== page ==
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Jerusalem Life

| Why restaurants turned out their lights for 8 minutes on the 8th night of Hanukkah

Chaya V    
Sunday, 09 December 10:34 PM
Translated with permission from Poenta, a news site focusing on consumer affairs in Israel.

How many times have you paid a NIS 60 for a salad or NIS 70 for a breakfast? Even though prices are high in Israeli restaurants, many find it hard to survive because of the heavy expenses of running a restaurant in Israel. Recently, the straw seems to have broken the camel's back, resulting in an unprecedented protest in Israel: Hundreds of restaurateurs turned out the lights in restaurants tonight, the eighth candle of Chanukah, at 19:45 for eight minutes. This was a sweeping protest that by restaurants, cafes and bars, who are concerned about closure due to harsh regulation of the restaurant industry.

More than 1000 restaurateurs darkened their restaurants as a sign of solidarity with the struggle, including Mitt Bar, the NG Brothers, and the R2M group, which includes the Coffee Bar, the Brasserie, Hotel Montefiore, Delicatessen, Tokyo, and Herzl 16, Restaurant Cafe Da Daud, Nordoi Restaurant, Bar Aven, Cafe Jeremiah, Agadir Hamburger Chain, River Network, Mexana Grill, Pastel Restaurant, Dubnov Coffee Shop, Lendvor, Benedikt, Cocoa, Tati, Lahmina, Raviva and Celia, Campai Restaurant from Beer Sheva, Rothschild Cafe in Givatayim, Thai Tzin in Kiryat Tivon, 9 Beach Eilat, La Pizza in Afula, Entrecote Restaurant in Petach Tikva, Restaurant Y’fela in Jerusalem, Margoza, Wildflowers from Modi'in and many other restaurants, bars and cafes.

During the 8-minute darkness, diners were to receive a paper explaining the struggle and its causes.

What are the reasons for the restaurant protest?

Law on the levy of foreign workers

Imposing a 20% tax on the employment of foreign workers who are in Israel under the auspices of the state (not those who arrived as experts from abroad). The state also charges the tax retroactively 6 years back. Restaurateurs protest that these are huge expenses that will cause restaurants to collapse.

Foreign Workers' Deposit Law

A law that the restaurateurs regard as an unworthy law aimed at harming Israeli employers: "On our backs, the state is trying to expel the population of asylum seekers. The raising of financial difficulties for productive business owners in Israel is disproportionate and inappropriate."

Ruling on the waiters' tips

At the beginning of 2019, the court's ruled that tips paid in restaurants and cafes will be considered as income of the business, paid as wages to the service employees. The employer, in turn, will have to pay the waiters benefits based not just on the minimum wage, but also on their incurred tips.

We recall that this is a judgment given in March 2018 by Judge Yigal Fleitman, who criticized the fact that the issue of the tip was never regulated by laws or regulations. His ruling stated: "The tip money should be considered the income of the restaurant, and any income of the waiter shall be deemed to be his income from his employer. This, even if the tip was paid directly to the waiter; even if he did not pass through the cash register; even if paid by means of payment separate from that through which the meal was paid; and even if it is not recorded in the restaurant books or in the service log. "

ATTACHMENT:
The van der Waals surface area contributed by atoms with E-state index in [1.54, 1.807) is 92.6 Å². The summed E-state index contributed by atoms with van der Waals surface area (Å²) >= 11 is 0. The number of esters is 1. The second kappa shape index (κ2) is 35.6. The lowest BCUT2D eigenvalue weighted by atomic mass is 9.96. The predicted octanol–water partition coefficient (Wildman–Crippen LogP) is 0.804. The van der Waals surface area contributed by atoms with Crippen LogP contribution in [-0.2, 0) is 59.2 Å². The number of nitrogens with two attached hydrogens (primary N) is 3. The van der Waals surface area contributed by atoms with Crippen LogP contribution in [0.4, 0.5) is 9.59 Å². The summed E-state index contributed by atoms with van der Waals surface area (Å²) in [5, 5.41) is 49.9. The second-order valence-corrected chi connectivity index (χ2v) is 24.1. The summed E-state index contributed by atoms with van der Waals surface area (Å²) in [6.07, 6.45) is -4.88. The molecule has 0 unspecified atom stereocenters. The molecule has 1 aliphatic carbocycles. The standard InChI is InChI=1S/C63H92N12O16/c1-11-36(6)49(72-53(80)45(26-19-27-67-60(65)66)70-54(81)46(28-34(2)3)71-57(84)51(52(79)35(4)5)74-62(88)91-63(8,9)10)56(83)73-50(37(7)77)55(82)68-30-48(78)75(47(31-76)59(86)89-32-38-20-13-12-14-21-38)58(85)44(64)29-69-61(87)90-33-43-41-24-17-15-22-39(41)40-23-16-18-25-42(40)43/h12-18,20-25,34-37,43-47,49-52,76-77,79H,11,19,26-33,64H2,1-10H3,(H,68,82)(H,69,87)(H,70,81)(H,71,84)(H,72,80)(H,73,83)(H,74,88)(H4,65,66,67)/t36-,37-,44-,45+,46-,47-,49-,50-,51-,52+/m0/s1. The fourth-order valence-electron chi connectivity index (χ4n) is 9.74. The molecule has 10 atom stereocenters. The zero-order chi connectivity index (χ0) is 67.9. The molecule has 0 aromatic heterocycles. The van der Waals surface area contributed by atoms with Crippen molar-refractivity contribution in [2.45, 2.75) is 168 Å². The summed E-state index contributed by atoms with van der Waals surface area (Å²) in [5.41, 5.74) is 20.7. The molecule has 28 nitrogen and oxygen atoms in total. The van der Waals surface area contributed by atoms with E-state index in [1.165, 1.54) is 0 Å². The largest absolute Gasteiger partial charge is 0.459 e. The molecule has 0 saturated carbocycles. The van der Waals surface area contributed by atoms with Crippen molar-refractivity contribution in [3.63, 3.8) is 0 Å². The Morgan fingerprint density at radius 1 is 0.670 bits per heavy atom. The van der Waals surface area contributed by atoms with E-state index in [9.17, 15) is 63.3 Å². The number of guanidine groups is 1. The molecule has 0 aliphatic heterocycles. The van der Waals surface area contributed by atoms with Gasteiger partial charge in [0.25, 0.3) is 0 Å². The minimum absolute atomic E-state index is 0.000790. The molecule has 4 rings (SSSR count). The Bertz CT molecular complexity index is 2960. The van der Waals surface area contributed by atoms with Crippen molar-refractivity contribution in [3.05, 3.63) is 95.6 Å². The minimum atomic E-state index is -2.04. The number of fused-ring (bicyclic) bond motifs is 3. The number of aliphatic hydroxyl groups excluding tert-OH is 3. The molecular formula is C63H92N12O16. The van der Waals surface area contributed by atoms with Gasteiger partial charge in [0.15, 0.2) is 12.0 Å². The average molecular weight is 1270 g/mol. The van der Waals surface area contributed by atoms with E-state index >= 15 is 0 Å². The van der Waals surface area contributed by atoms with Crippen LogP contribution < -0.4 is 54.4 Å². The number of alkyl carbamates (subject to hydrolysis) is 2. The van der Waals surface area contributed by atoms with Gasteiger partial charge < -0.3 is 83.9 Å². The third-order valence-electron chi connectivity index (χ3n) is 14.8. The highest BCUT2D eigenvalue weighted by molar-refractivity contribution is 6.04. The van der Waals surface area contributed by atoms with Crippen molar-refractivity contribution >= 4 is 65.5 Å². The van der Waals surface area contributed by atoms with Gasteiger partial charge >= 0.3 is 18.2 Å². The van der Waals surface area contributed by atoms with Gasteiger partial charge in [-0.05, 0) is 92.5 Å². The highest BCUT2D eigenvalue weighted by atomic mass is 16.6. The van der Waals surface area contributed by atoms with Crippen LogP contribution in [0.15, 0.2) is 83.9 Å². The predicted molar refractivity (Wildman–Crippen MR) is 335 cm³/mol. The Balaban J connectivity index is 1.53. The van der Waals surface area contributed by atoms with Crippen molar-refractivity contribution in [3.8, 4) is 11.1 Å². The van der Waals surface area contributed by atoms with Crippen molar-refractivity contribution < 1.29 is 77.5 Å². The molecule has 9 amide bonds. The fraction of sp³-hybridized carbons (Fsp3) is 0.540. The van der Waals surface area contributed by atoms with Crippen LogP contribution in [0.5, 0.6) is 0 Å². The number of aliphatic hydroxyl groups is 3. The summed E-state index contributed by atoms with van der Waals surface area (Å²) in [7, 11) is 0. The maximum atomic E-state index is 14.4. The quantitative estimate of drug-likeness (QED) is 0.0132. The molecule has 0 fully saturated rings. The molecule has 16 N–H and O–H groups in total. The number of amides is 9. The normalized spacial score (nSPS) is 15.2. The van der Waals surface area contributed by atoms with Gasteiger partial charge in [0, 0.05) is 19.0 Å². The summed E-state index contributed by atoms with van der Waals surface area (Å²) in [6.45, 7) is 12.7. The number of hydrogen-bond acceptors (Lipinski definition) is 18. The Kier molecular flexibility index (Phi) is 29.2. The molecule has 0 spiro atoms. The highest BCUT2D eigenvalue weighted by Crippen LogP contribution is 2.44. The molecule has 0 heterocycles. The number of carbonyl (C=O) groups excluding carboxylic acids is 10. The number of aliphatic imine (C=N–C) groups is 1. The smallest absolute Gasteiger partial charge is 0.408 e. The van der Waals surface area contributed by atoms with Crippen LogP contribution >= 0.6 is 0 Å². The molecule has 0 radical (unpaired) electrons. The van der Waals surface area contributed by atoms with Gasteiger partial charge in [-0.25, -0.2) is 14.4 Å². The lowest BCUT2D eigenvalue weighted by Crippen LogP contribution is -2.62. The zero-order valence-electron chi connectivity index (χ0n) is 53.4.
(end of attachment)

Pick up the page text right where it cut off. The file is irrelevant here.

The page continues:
Shortage of workers

Restaurateurs also note that cooks, dishwashers and service providers are missing throughout the country. The state does not help the industry to incentivize Israelis to work in these jobs, and on the other hand it collects taxes and laws against those who can work in Israel.

Vocational training

According to the restaurateurs, the state has a theoretical budget of NIS 300 million for professional training, but it does not allocate funds to train cooks, pastry chefs and managers in the restaurant and hospitality industry.

Increase in wages, raw materials, and suppliers

According to the restaurateurs, in the past three years wages have jumped 33% while menu prices have remained unchanged. Likewise, industry vendors have raised prices by up to 15% again, with no rise in menu prices.

The Tip Issue

Recently, restaurant representatives met with representatives of the Tax Authority regarding the issue of waiter tips. In a panel held at the end of October at the Tax Counselors' Conference in Eilat, Amramar Mor, head of the "Strong Restaurateurs Unite" association and owner of the Jeremiah restaurant in Tel Aviv, said that in 2008, profit stood at 17%, while in 2018 it stands at 3%. Twelve thousand businesses with a turnover of 20 billion shekels a year employ about 200 thousand workers, including about 100 thousand waiters. We expect someone to understand the distress and start dealing with the problems. "

The Tax Authority, on the other hand, expressed a firm stance, and attorney Michal Toledano of the Authority said in a panel that the Tax Authority believes that tip revenue is business income.

It remains to be seen what will happen to the restaurateur's protest, and the portions at the restaurants will increase in order to reduce the economic damage to restaurants.

         
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